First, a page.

October 24, 1995 in Sports

Pattinson Discovers Football’s Fun Again As A Law School Student At UI, Ex-Cougar Plays Intramural

Peter Harriman Correspondent
 
Tags:profile

Eight miles and a world away from where football became his grand obsession, Mike Pattinson is discovering it again as a game.

For about half a season as a senior in 1993, before he broke his collarbone, he had an opportunity to employ his considerable talent at quarterback for Washington State.

Most of his college career, though, he toiled in the shadow of Drew Bledsoe, and later he had the misfortune to hook up with some of history’s most benighted attempts at professional football.

He’s a veteran of the “indoor war” of Arena Football, and he played for an alleged pro team in France, the Grenoble Centaurs, he says his Moscow High School team could have beaten.

Football never seemed to repay Pattinson for all his devotion to it, and when an opportunity to establish himself as a legitimate pro finally came in an offer from the Calgary Stampeders of the Canadian Football League this summer, Pattinson found he was burned out on the game.

He held to his original plan and entered law school at the University of Idaho.

“It’s challenging, difficult. It’s different from what I have been doing, but it’s turning out to be a real benefit,” he says. “I needed something after football to establish direction in my life. This does a good job.”

But strangely enough, football, after a fashion, continues. Here is Pattinson, on the abused grass of a late October gridiron, throwing passes, running. On the UI Guy

Wicks intramural field, Mike Pattinson is the quarterback for Lex Talionis, the law school intramural team.

The name roughly translates to “an eye for an eye,” or “retribution.”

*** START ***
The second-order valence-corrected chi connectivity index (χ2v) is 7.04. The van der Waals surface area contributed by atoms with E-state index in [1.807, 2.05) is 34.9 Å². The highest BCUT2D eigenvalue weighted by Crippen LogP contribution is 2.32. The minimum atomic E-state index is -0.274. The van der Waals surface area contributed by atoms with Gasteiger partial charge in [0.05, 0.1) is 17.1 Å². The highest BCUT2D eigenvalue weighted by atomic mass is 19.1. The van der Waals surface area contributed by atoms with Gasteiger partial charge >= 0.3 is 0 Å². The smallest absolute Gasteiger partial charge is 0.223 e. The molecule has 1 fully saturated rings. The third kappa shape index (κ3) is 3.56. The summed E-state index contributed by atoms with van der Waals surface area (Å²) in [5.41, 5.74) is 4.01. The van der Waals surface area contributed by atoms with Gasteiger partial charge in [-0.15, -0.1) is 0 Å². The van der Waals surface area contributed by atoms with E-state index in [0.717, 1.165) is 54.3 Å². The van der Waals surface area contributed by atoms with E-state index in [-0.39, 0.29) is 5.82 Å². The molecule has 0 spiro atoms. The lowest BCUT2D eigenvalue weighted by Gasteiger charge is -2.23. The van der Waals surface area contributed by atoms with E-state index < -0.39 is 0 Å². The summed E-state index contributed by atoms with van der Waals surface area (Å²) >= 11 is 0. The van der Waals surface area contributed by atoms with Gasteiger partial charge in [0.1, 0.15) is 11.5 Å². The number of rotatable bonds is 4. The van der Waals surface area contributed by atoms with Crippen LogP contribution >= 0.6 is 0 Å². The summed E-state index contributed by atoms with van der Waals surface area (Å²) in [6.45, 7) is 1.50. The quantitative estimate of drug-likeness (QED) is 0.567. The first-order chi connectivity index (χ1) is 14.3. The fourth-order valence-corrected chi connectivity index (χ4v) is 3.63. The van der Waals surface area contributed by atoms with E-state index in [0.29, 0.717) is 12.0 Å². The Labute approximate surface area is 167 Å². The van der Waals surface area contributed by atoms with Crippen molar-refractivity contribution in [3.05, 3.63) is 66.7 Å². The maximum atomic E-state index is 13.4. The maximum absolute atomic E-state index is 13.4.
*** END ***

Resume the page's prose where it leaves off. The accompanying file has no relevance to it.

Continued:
It is about as far from where he has been as a football player as Pattinson can be. Yet he’s finding it’s a pretty good place.

At WSU, Pattinson was the good soldier.

“As a player, he was quick, dedicated, and he was a real loyal player to me,” says WSU coach Mike Price. “He had a burning desire to play, which he reflected to me one on one. But he always kept the team first . . .”

On Lex Talionis, he is equally long suffering. As a senior, he led the Cougars to a 5-2 record before breaking his collarbone. He played against Michigan and USC. He passed for 400 yards against Arizona State. Yet he patiently endures coaching tips from his earnest, and occasionally semi-corpulent, intramural teammates on how best to move the offense.

Probably no one on this team could catch the bullets he directed as a matter of course at WSU teammates. He’s taking something off his throws, but passes still carom off hands.

“He threw a pass that bounced off my chest, 30 yards into the air and sounded like a sonic boom,” says Bob Thomas.

But Pattinson says he is having fun.

“It’s still the game. In a way, that’s how it started out, as a game, as a good thing I’ve been playing my whole life.”

But in between the flag football phases of his career, first as a Wild Potato when he was a kid in the Moscow Parks and Recreation league, and as a Lex Talionisan now, Pattinson learned that football was a business.

“Washington State has football games to make money,” he says. “When I broke my collarbone, that really changed my perspective. It wasn’t the pretty game it was when you’re out on the field.”

Playing in Canada might have taken away some of the sour taste.

“A shot in Canada, that’s what I’d been headed for all my life,” Pattinson says. But even though he admits to second thoughts about turning it down, when it came time to go to camp, Pattinson found he’d lost the hunger to play. He decided he wasn’t going to take on football as a job anymore.

“It just wasn’t right for him,” says Price. “He had a chance and turned it down, but he made the decision for all the right reasons.”

Which is still a disappointing way to leave a sport that consumed him for so long. But here he is, finding he has gone from “playing with a bunch of guys who live and eat football to playing with guys who live and eat law school.”

He’s gone from playing before 40,000 at Martin Stadium to playing before a couple of fans huddled against a biting wind at Wicks.

“I’m like anybody else, I hate to lose,” he admits. But in this year when he was supposed to get on with life, to walk away from the sting of a college career that ended too soon and a pro career that amounted to little more than a bad joke, Mike Pattinson got a chance to play football for fun again.


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